Morima says the bickering among union leaders will not help the UDC.
“If the leadership is divided, what more of the ordinary members?”
BDP still strong
But even with those high hopes for the opposition, Morima says it is unlikely that the BDP will lose the election.
“I don’t think the BDP is thinking of losing this election, but they are worried of losing a substantial number of seats in Parliament,” he says.
This is not because the opposition has not made inroads or that their manifestoes are not sound, but because the rural electorate, which makes up the majority vote, support the BDP because they rely on social grants.
Since his ascendency to the presidency Khama has introduced a number of short-term programmes aimed at poverty alleviation.
Last year he told the Botswana Guardian: “I cannot understand why somebody will want to criticise anybody for helping people in need.”
He has distributed food hampers and blankets to the poor, saying he understands their plight.
His critics accuse him of buying votes.
The BCP promises in its election manifesto to deliver an inclusive, citizen-led economy. Botswana’s level of unemployment is 17.9%, according to Statistics Botswana. The opposition puts the figure at 30%.
The BCP promises to create more jobs, campaigning under the line “Bring Back Our Jobs”. “Research conducted by the BCP has shown that Botswana exports thousands of jobs,” says BCP presidential spokesperson Letsweletse Martin Dingake.
He argues that Botswana has attempted some form of beneficiation in the diamond industry but this remains grossly inadequate.
Only 18% of the diamond cutting and polishing is done in Botswana whereas more than 80% is done abroad, creating thousands of jobs in other countries such as Israel and India.
Khama says that his government has tried to support locals. Over the weekend he said his government had spent 12-billion pula (about R14-billion) buying locally produced goods.
According to the Independent Electoral Commission, more than 824?000 people will vote in this year’s election. The commission’s public relations officer, Osupile Maroba, told the M&G that 47% of these are first-time voters.
The president and his challengers
A party that wins a two-thirds majority chooses the state president.
The Botswana Democratic Party (BDP) strongman leads a wounded party into the general election, following a split in 2010.
He has since managed to tame other emerging factions within the BDP but is widely criticised in the party for ruthlessly dealing with internal conflicts that many say have led to an increased number of independent candidates – many of whom are former BDP members.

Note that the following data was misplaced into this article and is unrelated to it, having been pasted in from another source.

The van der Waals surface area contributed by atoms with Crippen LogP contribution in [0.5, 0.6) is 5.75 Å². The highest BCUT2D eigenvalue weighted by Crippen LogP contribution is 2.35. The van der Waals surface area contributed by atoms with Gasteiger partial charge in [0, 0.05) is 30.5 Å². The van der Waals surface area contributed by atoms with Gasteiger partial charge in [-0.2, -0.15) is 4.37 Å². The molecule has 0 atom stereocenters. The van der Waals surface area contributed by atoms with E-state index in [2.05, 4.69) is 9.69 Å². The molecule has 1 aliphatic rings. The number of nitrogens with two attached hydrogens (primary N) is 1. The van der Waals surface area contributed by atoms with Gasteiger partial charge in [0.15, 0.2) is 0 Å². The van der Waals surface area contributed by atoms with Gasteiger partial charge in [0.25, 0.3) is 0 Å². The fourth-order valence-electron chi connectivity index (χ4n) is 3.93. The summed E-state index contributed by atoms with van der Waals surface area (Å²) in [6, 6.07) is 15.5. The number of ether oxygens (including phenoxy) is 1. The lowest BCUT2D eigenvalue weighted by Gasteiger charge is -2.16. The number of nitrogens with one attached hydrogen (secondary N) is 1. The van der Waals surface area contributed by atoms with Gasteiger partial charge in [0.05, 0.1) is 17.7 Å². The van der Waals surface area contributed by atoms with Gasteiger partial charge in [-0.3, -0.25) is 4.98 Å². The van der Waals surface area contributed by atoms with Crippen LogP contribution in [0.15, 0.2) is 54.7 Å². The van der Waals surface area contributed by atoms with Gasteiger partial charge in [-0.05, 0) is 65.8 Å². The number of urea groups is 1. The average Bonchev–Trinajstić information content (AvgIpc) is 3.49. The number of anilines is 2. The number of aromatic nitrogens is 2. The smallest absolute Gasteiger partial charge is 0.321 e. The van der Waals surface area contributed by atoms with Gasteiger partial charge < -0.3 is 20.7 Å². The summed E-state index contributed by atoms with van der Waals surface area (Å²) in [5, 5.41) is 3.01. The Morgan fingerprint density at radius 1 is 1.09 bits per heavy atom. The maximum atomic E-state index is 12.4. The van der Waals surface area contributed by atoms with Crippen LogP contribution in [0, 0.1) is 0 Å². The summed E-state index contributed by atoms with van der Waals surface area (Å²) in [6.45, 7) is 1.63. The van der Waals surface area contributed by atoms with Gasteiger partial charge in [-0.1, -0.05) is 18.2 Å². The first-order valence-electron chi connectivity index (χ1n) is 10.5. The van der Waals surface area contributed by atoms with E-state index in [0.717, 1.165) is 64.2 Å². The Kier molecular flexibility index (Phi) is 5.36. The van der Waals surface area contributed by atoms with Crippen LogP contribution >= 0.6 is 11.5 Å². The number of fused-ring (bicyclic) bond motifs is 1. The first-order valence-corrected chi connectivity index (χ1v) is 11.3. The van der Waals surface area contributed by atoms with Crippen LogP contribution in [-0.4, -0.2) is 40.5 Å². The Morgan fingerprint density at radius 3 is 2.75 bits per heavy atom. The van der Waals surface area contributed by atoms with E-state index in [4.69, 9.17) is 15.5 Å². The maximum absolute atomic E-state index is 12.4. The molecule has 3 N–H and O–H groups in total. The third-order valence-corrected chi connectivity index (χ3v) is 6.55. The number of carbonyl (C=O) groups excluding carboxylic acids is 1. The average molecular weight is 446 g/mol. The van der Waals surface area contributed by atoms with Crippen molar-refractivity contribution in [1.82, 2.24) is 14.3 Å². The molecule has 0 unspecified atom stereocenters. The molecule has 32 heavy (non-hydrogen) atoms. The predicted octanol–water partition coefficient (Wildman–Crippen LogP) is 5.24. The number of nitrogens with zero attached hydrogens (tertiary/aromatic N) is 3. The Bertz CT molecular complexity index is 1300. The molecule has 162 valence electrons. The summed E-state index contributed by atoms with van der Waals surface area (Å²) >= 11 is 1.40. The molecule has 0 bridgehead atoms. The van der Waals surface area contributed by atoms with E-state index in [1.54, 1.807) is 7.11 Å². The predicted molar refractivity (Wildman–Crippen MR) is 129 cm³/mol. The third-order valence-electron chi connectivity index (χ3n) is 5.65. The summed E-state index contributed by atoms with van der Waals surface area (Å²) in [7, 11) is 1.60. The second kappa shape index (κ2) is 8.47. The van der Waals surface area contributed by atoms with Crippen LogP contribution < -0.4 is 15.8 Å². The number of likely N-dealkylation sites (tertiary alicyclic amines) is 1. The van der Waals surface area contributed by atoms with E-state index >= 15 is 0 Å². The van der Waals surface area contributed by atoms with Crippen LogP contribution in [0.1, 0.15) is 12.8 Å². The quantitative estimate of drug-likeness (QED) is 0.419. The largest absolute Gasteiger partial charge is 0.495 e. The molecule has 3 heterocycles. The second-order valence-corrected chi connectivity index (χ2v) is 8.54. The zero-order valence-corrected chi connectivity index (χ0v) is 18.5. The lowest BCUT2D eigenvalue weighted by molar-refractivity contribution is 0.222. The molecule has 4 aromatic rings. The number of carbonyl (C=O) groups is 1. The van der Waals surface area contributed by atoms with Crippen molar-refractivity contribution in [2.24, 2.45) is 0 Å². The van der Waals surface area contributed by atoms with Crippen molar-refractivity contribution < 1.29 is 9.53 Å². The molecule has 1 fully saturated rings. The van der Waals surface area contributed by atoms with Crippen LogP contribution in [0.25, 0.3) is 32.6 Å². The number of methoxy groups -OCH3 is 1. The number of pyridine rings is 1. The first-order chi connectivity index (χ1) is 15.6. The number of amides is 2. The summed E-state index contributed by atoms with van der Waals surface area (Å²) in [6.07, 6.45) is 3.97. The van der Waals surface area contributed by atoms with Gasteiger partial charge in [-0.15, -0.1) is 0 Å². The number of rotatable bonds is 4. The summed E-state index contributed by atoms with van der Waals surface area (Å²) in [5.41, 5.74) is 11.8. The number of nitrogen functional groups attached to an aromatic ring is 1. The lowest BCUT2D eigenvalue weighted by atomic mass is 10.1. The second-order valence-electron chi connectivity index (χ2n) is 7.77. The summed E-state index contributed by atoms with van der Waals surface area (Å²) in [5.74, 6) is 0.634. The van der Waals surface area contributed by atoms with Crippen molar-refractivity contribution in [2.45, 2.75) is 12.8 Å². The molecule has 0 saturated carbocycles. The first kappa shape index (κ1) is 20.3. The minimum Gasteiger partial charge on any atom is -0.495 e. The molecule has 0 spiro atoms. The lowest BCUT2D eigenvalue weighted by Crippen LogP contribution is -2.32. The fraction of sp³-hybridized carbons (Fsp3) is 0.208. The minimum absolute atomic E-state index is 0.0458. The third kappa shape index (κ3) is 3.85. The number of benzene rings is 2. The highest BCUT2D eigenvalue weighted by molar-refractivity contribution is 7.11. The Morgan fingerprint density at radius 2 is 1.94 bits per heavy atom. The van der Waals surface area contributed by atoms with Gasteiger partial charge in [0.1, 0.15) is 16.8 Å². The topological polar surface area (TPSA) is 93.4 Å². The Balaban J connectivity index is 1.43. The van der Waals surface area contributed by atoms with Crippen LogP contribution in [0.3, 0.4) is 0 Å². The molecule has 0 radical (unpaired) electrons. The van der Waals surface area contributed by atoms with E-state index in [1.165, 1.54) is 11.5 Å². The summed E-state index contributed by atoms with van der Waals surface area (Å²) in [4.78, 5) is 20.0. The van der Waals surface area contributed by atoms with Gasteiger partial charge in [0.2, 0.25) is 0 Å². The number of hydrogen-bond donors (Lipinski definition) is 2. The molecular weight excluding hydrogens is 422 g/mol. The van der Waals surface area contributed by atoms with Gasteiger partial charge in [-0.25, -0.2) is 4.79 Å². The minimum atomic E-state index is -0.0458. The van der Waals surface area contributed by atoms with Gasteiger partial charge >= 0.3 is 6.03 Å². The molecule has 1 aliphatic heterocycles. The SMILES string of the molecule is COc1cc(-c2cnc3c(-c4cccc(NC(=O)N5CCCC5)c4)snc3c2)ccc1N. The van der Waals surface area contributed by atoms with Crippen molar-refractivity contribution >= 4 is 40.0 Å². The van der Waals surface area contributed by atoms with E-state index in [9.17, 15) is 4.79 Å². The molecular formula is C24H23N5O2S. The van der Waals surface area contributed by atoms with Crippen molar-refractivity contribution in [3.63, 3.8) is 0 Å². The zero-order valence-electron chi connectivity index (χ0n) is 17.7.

The Independent Electoral Commission says 29 independent candidates will stand for election. Of the three presidential candidates, Khama is the only one without a running mate.
Under Khama’s rule, the BDP’s succession plan is unclear. When he took over in 2008 he appointed Lieutenant General Mompati Merafhe as his vice-president but he made it known that Merafhe will not be his successor. Merafhe has since retired from active politics.
Vice-president Ponatshego Kedikilwe has long announced that he would retire from active politics after the election. Khama’s popularity in the rural areas is unrivalled.
The 43-year-old University of Botswana graduate regards himself as a reformist. Saleshando, a strong critic of the Khama administration, recently told a rally: “Khama is the symbol of corruption in Botswana.”
His father, Gilson Saleshando, was the Botswana Congress Party presidential candidate during the 2009 election.
The BCP, formed in 1998, has a promising vote record.
Saleshando’s opponents are, however, pointing fingers at him and his party for failing to join three other opposition parties in 2011. It is imagined they could have joined the Umbrella for Democratic Change (UDC), which would present a more formidable challenge to Khama’s party.
To his credit, his party has not had any splits and has made inroads into most towns and cities. He believes in social democracy.
Boko (44), a human rights lawyer, is credited for uniting opposition parties – a feat that eluded opposition politics in the past. This is his first try at politics as a candidate for the UDC. He is a strong and witty critic of the current regime. He once labelled Khama a “self-praising confident liar who has little regard for Batswana’s plight”. – Justice Kavahematui